Family stories

Andre’s story

Meet Andre

“Andre is a happy go lucky boy, always smiling and humming tunes.”

Just like any 11-year-old, Andre loves music, going to school and spending time with his big sister. He’s a clever, funny and determined young man, but unlike many boys his age he also has a life-shortening disorder called Duchenne Muscular Dystrophy.

Before Andre and his family moved from Goa to England they had never heard of Duchenne Muscular Dystrophy, a progressive genetic muscle-wasting condition that mostly affects boys and sadly has no known cure.

Images of Andre and Susan

Apolina, Andre’s mum, shares their story

“When we first arrived in the UK in 2015, Andre was walking and enjoying mainstream school. He didn’t have many words, but we didn’t know why this was or if anything was wrong.

A year and a half after we moved, I noticed that he was not able to run like other children his age and we had the results back from a blood test which changed everything. I was very sad to learn about his life-changing diagnosis and how the condition would affect our healthy five-year-old boy. The hardest thing was knowing there was nothing we could do to stop it.

A home visit from Chestnut Tree House

When a nurse from Chestnut Tree House came to see us at home, I had never heard about children’s hospices – I was still trying to understand Andre’s diagnosis and I was determined to look after him myself. But when you have a very sick child, life is non-stop and I realised I couldn’t manage it all on my own, especially after he stopped walking.

The thing that has helped most is our visits from the Chestnut Tree House Community Team. Susan has been coming to our home for almost four years now and from the moment she arrives, I know I can relax. Andre also has autism which means he is not very good with new people, so it is amazing to see how well they have bonded over the years. It also took me some time to leave my child in someone else’s hands, but when I see the smile on Andre’s face when he is with Susan, I can’t believe how happy he is. It’s beautiful to see how well she cares for him.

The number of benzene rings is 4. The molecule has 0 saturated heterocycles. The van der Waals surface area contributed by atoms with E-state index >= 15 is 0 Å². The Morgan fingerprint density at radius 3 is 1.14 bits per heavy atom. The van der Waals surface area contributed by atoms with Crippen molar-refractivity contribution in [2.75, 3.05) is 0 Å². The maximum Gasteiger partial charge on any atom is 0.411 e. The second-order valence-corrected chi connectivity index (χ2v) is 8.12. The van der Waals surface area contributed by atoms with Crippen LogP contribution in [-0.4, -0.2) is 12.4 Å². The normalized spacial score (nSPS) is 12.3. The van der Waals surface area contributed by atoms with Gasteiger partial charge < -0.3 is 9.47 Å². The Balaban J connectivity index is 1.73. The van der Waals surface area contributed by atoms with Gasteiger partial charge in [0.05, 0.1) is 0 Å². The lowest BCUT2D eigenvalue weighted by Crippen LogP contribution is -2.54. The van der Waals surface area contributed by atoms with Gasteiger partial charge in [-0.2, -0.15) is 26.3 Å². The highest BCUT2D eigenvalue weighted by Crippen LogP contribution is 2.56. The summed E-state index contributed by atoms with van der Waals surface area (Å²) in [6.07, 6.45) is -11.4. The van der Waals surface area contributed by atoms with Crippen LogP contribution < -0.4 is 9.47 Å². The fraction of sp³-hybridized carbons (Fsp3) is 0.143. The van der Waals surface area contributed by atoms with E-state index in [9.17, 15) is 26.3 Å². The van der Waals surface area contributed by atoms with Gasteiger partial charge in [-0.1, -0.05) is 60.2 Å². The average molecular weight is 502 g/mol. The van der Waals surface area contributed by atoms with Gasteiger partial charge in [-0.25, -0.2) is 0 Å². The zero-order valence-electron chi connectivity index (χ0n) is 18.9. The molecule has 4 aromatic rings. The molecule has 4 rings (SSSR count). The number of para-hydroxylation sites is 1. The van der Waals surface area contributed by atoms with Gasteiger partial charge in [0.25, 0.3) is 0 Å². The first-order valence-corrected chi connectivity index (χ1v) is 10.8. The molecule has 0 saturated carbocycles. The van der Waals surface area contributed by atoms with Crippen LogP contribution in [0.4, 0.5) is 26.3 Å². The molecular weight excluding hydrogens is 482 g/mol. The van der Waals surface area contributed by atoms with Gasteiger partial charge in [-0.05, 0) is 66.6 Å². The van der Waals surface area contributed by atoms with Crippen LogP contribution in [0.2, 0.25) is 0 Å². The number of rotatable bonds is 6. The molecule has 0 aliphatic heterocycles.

Andre on a day out with Chestnut Tree House

Seeing my boy happy and enjoying life is the most important thing, and I am so grateful to Chestnut Tree House for these experiences.

The importance of routine

Because of his condition, routine is very important to my boy and he likes to have everything in its exact place. His dad has to get him up each morning before work, he has the same breakfast every day, and if I move anything in the house by mistake he finds it and puts it back! Andre also has a fixed routine with Susan; after she showers him, they have a cup of tea and then he loves to go for a long drive in the countryside. Susan is his favourite person because her car has an electric swivel seat which means he can sit in the front! They go out no matter what the weather, and that’s when I have time for myself. Sometimes I like to take a shower and spend a bit longer than I normally would, as I don’t have to rush. These small things make a big difference.

Fun for all the family

Susan also takes us to lots of fun places as a family during the school holidays. Andre doesn’t have many words, but he’s not stopped saying ‘fish’ since we visited an aquarium recently. He’s also been on a speedboat, watched an owl show and we’ve all enjoyed ice cream at a local park. It would be very hard to do these things without Susan, it means a lot to have her by my side so I don’t have to worry about anything.

She has also taken us for day trips and to stay at Chestnut Tree House. Andre is very comfortable there, he can tell that everyone is caring like Susan. His favourite things are the food – he always asks for more! – and the pool. His sister and dad come too and we have fun swimming as a family; there is a hoist for Andre and he loves the warm water and playing with the floats.

Afterwards, we explore the gardens and Andre goes the whole way around the woodland walk and uses the swing in his powerchair. There’s always something new going on and one time we visited there were llamas in the garden! You don’t get llamas where we are from in India so Andre was so happy to meet them.

“I don’t know what we’d do without them”

I tell myself that life is not easy for anyone and it’s important to appreciate what you have, but I do worry about the future sometimes. Andre’s condition is always changing and recently I have been finding it very difficult as the steroids he takes mean he has gained a lot of weight and he now needs a ventilator overnight to help him breathe. All we can do is try to take each day as it comes, but it is comforting to know that whatever happens Chestnut Tree House will be there to support us.